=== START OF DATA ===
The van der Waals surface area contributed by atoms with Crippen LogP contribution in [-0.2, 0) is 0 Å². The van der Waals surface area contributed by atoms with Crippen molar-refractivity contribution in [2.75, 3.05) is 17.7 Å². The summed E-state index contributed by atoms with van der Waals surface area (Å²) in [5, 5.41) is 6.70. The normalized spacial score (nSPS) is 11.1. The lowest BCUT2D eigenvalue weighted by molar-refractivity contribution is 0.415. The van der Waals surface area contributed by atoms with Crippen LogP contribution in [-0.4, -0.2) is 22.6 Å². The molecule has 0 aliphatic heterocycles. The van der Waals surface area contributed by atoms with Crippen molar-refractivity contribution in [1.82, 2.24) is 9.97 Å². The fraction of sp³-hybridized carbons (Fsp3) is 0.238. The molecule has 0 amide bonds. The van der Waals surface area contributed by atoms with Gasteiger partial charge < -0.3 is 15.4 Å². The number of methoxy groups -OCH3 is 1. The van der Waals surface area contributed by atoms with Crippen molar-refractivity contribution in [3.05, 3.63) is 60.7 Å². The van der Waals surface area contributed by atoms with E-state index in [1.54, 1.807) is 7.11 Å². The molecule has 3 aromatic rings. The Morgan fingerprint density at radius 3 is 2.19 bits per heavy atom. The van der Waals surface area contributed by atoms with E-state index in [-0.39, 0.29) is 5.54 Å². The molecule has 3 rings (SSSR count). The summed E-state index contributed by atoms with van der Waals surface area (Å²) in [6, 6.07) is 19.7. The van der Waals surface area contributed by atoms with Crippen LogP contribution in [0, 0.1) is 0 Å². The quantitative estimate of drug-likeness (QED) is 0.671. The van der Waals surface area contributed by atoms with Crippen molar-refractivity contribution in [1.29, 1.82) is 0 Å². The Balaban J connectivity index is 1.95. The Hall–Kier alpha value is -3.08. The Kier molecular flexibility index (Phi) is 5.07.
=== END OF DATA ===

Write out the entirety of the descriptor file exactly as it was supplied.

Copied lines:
The van der Waals surface area contributed by atoms with Crippen LogP contribution in [-0.2, 0) is 0 Å². The van der Waals surface area contributed by atoms with Crippen molar-refractivity contribution in [2.75, 3.05) is 17.7 Å². The summed E-state index contributed by atoms with van der Waals surface area (Å²) in [5, 5.41) is 6.70. The normalized spacial score (nSPS) is 11.1. The lowest BCUT2D eigenvalue weighted by molar-refractivity contribution is 0.415. The van der Waals surface area contributed by atoms with Crippen LogP contribution in [-0.4, -0.2) is 22.6 Å². The molecule has 0 aliphatic heterocycles. The van der Waals surface area contributed by atoms with Crippen molar-refractivity contribution in [1.82, 2.24) is 9.97 Å². The fraction of sp³-hybridized carbons (Fsp3) is 0.238. The molecule has 0 amide bonds. The van der Waals surface area contributed by atoms with Gasteiger partial charge < -0.3 is 15.4 Å². The number of methoxy groups -OCH3 is 1. The van der Waals surface area contributed by atoms with Crippen molar-refractivity contribution in [3.05, 3.63) is 60.7 Å². The van der Waals surface area contributed by atoms with E-state index in [1.54, 1.807) is 7.11 Å². The molecule has 3 aromatic rings. The Morgan fingerprint density at radius 3 is 2.19 bits per heavy atom. The van der Waals surface area contributed by atoms with E-state index in [-0.39, 0.29) is 5.54 Å². The molecule has 3 rings (SSSR count). The summed E-state index contributed by atoms with van der Waals surface area (Å²) in [6, 6.07) is 19.7. The van der Waals surface area contributed by atoms with Crippen LogP contribution in [0, 0.1) is 0 Å². The quantitative estimate of drug-likeness (QED) is 0.671. The van der Waals surface area contributed by atoms with Crippen molar-refractivity contribution in [1.29, 1.82) is 0 Å². The Balaban J connectivity index is 1.95. The Hall–Kier alpha value is -3.08. The Kier molecular flexibility index (Phi) is 5.07.